Trump Withdraws Climate Denier From Top Environmental Post
She said climate change was a "dogma that has little to do with science."
The nomination of an outspoken climate change denier to a federal environmental post in the Trump administration has been withdrawn after months of opposition, according to the Washington Post.
Kathleen Hartnett White was nominated by Trump to lead the Council on Environmental Quality, but her performance during Senate confirmation hearings was heavily criticized, and her history of casting doubt on climate change and celebrating fossil fuels sparked disapproval from the scientific community, the Post notes.
The Trump administration withdrew her nomination on Feb. 3.
“I’ve been in this process for more than a year,” she wrote in a statement, adding that the withdrawal is “in the best interest of facilitating confirmation of the President’s nominees throughout his administration, as well the needs of my family and work.”
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The Council of Environmental Quality assesses the environmental impact of policies across government agencies on issues such as the sustainability of infrastructure and air quality.
Hartnett White has led the Texas Commission on Environmental Quality and is currently a fellow at the conservative Texas Public Policy Foundation.
She has written that carbon is the “gas of life” and therefore can’t be a pollutant, that climate change is “a creed, a faith, a dogma that has little to do with science,” and that renewable energy policies are “unreliable and parasitic,” according to the New York Times.
During her Senate confirmation hearings, she stumbled over basic science questions and remained skeptical of climate change.
In one widely criticized exchange, Rhode Island Senator Sheldon Whitehouse asked Hartnett White if the oceans are affected by climate change and if they absorb excess heat from global warming.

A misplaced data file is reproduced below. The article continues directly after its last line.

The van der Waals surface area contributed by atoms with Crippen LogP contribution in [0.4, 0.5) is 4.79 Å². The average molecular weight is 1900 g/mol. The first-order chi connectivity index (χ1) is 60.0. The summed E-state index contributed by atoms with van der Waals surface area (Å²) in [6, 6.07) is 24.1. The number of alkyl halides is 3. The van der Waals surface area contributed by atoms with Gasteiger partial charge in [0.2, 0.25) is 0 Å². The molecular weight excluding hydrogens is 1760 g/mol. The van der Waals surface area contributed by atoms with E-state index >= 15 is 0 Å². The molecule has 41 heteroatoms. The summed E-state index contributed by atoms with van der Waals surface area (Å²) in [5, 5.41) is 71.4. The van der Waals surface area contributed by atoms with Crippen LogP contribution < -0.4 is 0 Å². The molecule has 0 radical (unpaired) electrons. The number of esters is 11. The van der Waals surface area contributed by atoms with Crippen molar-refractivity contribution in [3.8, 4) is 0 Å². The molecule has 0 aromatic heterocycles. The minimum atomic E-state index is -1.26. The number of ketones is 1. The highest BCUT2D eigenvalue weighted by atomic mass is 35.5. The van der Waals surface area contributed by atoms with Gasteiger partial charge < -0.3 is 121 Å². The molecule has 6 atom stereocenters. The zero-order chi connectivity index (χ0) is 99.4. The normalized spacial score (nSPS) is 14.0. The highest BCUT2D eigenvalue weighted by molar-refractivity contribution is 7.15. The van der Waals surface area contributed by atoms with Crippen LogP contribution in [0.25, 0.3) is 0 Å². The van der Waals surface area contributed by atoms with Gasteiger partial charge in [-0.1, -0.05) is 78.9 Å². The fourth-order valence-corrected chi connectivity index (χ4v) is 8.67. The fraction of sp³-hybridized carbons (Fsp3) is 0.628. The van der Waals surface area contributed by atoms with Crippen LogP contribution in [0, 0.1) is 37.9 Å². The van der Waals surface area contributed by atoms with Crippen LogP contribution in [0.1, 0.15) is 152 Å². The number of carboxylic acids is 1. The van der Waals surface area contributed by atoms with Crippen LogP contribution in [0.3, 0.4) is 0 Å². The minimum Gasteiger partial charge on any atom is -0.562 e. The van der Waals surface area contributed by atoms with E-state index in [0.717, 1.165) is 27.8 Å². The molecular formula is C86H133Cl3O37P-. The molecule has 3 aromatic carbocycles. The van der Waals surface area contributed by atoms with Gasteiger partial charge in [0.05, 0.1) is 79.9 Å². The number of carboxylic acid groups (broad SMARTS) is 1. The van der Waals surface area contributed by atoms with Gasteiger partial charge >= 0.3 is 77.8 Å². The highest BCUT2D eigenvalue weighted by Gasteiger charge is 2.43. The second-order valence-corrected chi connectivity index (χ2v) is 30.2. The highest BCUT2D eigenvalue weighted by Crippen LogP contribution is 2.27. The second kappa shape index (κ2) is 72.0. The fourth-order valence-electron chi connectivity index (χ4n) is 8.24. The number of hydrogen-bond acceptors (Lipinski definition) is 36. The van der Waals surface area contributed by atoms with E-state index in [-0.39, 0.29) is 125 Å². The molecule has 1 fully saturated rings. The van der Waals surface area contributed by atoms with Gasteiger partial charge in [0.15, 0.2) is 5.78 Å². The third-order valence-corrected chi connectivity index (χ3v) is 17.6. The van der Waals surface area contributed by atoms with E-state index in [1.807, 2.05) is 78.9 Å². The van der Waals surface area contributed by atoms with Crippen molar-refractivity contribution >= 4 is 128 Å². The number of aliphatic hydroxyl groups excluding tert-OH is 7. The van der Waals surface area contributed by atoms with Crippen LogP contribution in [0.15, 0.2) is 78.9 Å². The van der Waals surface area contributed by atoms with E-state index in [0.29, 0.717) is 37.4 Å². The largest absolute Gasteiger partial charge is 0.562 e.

“I don’t have numbers like that,” she said. “I believe that there are differences of opinions on that, that there’s not one right answer.”
Whitehouse then repeatedly asked variations on this question, which he implied should be basic knowledge for a lead environmental regulator, and Hartnett White fumbled over responses.
Please check out this video. Kathleen Hartnett White was going to be the environment specialist n the Trump administration. She has now been dropped, apparently. But the video is worth watching: https://t.co/MchAVceGRz— Mark Alexander (@markalexander_1) February 4, 2018
The ocean has absorbed 93% of the excess heat caused by climate change, which has disrupted global ocean dynamics and climate patterns more broadly.
After her hearings, more than 300 scientists called for her nomination to be rejected and signed a letter saying that her appointment “would have serious consequences for people and the ecosystems of the only planet that can support us.”
Other scientists went further in their condemnation of the nomination.
“A while ago, I wrote that many Trump appointees to science-based positions could be considered to either have deep conflicts of interest, to be fundamentally opposed to the mission of the agency they were to lead or totally unqualified. Hartnett-White was all three — a trifecta,” Andrew Rosenberg, director of the Center for Science and Democracy at the Union of Concerned Scientists, told the Post.
Hartnett White is not the first nomination by the Trump administration to have alleged conflicts of interest and views that seem to contradict the agency they’re tasked with leading.
The former director of the Centers for Disease Control, Brenda Fitzgerald, resigned after it was revealed that she had purchased tobacco industry stocks after assuming office.
The interim head of the Consumer Protection Agency, Mick Mulvaney, once introduced legislation to abolish the agency.
Rick Perry, the head of the Department of Energy, also called for the agency he leads to be closed.
And Scott Pruitt, the director of the Environmental Protection Agency, built his reputation by suing the EPA.
Hartnett White’s withdrawal opens the way for another nomination for the CEQ. One of the candidates, according to the Times, is a leading coal lobbyist.
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